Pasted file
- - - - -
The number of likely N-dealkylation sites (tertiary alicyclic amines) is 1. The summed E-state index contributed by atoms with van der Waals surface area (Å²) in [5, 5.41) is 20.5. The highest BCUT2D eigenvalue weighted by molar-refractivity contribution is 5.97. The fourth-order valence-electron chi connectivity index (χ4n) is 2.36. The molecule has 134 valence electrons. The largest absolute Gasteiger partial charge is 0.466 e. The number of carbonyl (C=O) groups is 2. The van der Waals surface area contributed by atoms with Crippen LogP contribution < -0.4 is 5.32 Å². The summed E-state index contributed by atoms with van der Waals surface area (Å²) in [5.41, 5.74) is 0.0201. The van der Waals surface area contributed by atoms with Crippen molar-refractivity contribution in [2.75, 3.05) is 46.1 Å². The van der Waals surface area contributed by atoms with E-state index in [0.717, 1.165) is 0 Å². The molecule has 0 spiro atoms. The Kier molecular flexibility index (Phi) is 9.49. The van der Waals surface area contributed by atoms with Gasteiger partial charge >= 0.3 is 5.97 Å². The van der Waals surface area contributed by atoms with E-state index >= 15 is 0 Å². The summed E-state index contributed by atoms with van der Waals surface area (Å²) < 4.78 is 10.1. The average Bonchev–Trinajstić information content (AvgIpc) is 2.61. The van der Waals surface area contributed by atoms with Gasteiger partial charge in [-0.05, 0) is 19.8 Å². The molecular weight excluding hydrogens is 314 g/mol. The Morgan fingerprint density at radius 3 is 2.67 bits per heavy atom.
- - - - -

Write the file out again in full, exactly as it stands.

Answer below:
The number of likely N-dealkylation sites (tertiary alicyclic amines) is 1. The summed E-state index contributed by atoms with van der Waals surface area (Å²) in [5, 5.41) is 20.5. The highest BCUT2D eigenvalue weighted by molar-refractivity contribution is 5.97. The fourth-order valence-electron chi connectivity index (χ4n) is 2.36. The molecule has 134 valence electrons. The largest absolute Gasteiger partial charge is 0.466 e. The number of carbonyl (C=O) groups is 2. The van der Waals surface area contributed by atoms with Crippen LogP contribution < -0.4 is 5.32 Å². The summed E-state index contributed by atoms with van der Waals surface area (Å²) in [5.41, 5.74) is 0.0201. The van der Waals surface area contributed by atoms with Crippen molar-refractivity contribution in [2.75, 3.05) is 46.1 Å². The van der Waals surface area contributed by atoms with E-state index in [0.717, 1.165) is 0 Å². The molecule has 0 spiro atoms. The Kier molecular flexibility index (Phi) is 9.49. The van der Waals surface area contributed by atoms with Gasteiger partial charge >= 0.3 is 5.97 Å². The van der Waals surface area contributed by atoms with E-state index >= 15 is 0 Å². The summed E-state index contributed by atoms with van der Waals surface area (Å²) < 4.78 is 10.1. The average Bonchev–Trinajstić information content (AvgIpc) is 2.61. The van der Waals surface area contributed by atoms with Gasteiger partial charge in [-0.05, 0) is 19.8 Å². The molecular weight excluding hydrogens is 314 g/mol. The Morgan fingerprint density at radius 3 is 2.67 bits per heavy atom.